Michigan Conductor Injury Attorneys

Conductors and other railroaders have hazardous jobs. While railroaders comprise only a small percentage of the overall workforce, the rate of serious injury or death is nearly double the rate for most other occupations. If you were injured while working as a conductor, you might be eligible for financial compensation through a FELA claim. At Sommers Schwartz, our dedicated team of workplace injury lawyers has unique experience handling FELA claims on behalf of injured rail workers.

What Does a Conductor Do?

A conductor has two primary job duties depending on the type of train, although some conductors may fill in with other jobs around the railyard. Primarily, conductors on passenger trains are responsible for the safe boarding and unloading of passengers conductors also collect payments from passengers, check passengers’ tickets, announce upcoming stations, and provide help to passengers when the need arises. Conductors on cargo trains oversee the movement of railcars from one location to another, they also are involved in making up the trains by switching rail cars from track to track.

Types of Work Environments

Passenger conductors spend a large part of their day aboard moving trains. Moving trains present obvious hazards, mainly because a conductor constantly moves around rail cars to interact with passengers. When a conductor is not on board a train, they may be asked to couple or separate train cars or help with other jobs outside the train, exposing them to additional hazards, like electrocution. 

Common Conductor Injuries for passenger service.

Most conductor injuries stem from their being on their feet aboard a moving train. Most of the time, trains provide a fairly smooth and predictable ride. However, this can lull a conductor into a false sense of security. When an engineer suddenly applies the brakes, or there is some other sudden jolt, a conductor can easily fall.

Conductors are also often boarding and getting off trains, presenting another opportunity for serious injury. A conductor caught off-guard may fall from the train onto the ground or, even worse, onto the tracks. 

Conductors are also at risk of developing repetitive-use injuries. For example, conductors who regularly check passengers’ tickets may use the same hand motion to punch tickets. While this seemingly harmless motion is not likely to cause injury over the short term, it can cause wear and tear in the wrists and hands over time, potentially leading to long-term damage. 

Common Conductor Injuries for yard and road service.

Working in a rail yard around moving rail cars and making up trains by switching cars from one track to another poses risks of falling, overstraining and even death. Repetitive stress or cumulative injuries from over use are common injuries for yard conductors.

Other common conductor injuries include:

  • Electrocution accidents.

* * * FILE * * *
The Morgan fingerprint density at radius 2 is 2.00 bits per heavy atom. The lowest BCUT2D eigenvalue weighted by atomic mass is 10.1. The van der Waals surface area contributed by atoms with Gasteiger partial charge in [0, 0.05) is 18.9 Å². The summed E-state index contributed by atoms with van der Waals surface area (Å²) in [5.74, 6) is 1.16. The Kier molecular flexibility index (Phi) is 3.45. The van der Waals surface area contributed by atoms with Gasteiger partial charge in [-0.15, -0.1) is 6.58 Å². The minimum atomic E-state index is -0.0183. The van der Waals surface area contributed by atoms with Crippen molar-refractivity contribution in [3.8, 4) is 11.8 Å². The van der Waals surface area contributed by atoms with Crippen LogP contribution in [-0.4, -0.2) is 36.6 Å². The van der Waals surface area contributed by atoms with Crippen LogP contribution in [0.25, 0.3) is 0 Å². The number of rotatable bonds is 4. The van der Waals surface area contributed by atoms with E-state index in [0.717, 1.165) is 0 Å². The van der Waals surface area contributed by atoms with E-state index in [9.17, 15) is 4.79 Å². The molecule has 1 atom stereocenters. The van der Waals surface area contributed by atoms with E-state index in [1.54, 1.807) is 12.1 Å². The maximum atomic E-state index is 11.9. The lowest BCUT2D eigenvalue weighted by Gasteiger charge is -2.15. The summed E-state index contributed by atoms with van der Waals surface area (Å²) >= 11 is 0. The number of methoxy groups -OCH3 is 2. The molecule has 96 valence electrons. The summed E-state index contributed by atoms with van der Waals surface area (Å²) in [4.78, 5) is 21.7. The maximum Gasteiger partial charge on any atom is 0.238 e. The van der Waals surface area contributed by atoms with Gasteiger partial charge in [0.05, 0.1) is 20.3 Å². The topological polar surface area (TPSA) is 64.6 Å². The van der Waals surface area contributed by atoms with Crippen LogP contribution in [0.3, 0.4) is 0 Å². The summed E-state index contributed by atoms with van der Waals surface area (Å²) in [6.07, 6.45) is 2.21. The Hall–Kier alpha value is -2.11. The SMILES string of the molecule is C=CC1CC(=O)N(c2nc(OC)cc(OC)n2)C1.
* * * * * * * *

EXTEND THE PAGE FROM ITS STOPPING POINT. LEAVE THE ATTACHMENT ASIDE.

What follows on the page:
• Traumatic brain injuries.
  • Repetitive use injuries.
  • Hearing loss.
  • Lead poisoning.
  • Exposure to toxic chemicals.

What Is a FELA Claim?

Railroaders, including conductors, are typically not eligible to bring a workers’ compensation claim after a workplace accident. However, the Federal Employers’ Liability Act (FELA) allows conductors to bring a claim against the railroad in certain circumstances. 

Unlike a workers’ comp claim, a FELA claim allows injured workers to obtain economic and non-economic damages. However, FELA claims also require conductors to show their injuries resulted from the railroad’s negligence.

Common ways that an injured railroader can establish railroad negligence include:

  • The failure to provide a safe working environment.
  • The failure to provide adequate training.
  • The failure to provide necessary management and supervision.
  • The failure to warn workers about known hazards in the workplace.
  • The use of potentially dangerous work quotas.
  • Providing unsafe equipment for employees’ use.

Establishing negligence after a railroad accident is not always straightforward, as is a legal determination that requires advanced knowledge of personal injury laws and the railroad industry standards. Injured workers interested in learning more about their options should consult with an experienced railroad injury law firm for immediate assistance. 

Sommers Schwartz Railroad Injury Attorneys Can Help

If you were injured while working as a conductor, you might be entitled to compensation through a FELA claim. At Sommers Schwartz, our dedicated railroad injury lawyers have a history of effectively pursuing fair compensation for injured railroaders.

The Sommers Schwartz railroad injury practice group is led by Arvin Pearlman, a nationally recognized authority in FELA claims. Since 1979, Mr. Pearlman has handled all types of FELA claims, making him one of the most experienced attorneys in this complex and unique area of the law. To learn more about how we can help you recover compensation for your work-related injuries, give us a call at 800-783-0989 today. You can also reach us through our online form.

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